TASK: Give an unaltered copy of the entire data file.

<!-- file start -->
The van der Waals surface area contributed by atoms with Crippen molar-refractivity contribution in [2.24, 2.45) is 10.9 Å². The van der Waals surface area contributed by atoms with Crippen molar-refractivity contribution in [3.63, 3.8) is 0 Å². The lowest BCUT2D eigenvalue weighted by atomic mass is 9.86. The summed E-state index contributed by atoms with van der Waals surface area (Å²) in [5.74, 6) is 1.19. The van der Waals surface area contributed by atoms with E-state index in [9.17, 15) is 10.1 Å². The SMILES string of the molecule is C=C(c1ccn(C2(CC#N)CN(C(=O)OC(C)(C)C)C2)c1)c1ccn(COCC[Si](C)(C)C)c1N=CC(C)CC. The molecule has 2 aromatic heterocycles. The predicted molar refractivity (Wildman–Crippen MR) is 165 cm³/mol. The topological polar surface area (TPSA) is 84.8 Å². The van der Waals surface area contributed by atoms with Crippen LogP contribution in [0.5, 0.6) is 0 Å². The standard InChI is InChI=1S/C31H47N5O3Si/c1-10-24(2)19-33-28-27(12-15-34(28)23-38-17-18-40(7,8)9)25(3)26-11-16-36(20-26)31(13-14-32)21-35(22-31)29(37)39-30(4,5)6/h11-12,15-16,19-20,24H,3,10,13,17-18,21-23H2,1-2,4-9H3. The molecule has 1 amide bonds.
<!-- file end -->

The van der Waals surface area contributed by atoms with Crippen molar-refractivity contribution in [2.24, 2.45) is 10.9 Å². The van der Waals surface area contributed by atoms with Crippen molar-refractivity contribution in [3.63, 3.8) is 0 Å². The lowest BCUT2D eigenvalue weighted by atomic mass is 9.86. The summed E-state index contributed by atoms with van der Waals surface area (Å²) in [5.74, 6) is 1.19. The van der Waals surface area contributed by atoms with E-state index in [9.17, 15) is 10.1 Å². The SMILES string of the molecule is C=C(c1ccn(C2(CC#N)CN(C(=O)OC(C)(C)C)C2)c1)c1ccn(COCC[Si](C)(C)C)c1N=CC(C)CC. The molecule has 2 aromatic heterocycles. The predicted molar refractivity (Wildman–Crippen MR) is 165 cm³/mol. The topological polar surface area (TPSA) is 84.8 Å². The van der Waals surface area contributed by atoms with Crippen LogP contribution in [0.5, 0.6) is 0 Å². The standard InChI is InChI=1S/C31H47N5O3Si/c1-10-24(2)19-33-28-27(12-15-34(28)23-38-17-18-40(7,8)9)25(3)26-11-16-36(20-26)31(13-14-32)21-35(22-31)29(37)39-30(4,5)6/h11-12,15-16,19-20,24H,3,10,13,17-18,21-23H2,1-2,4-9H3. The molecule has 1 amide bonds.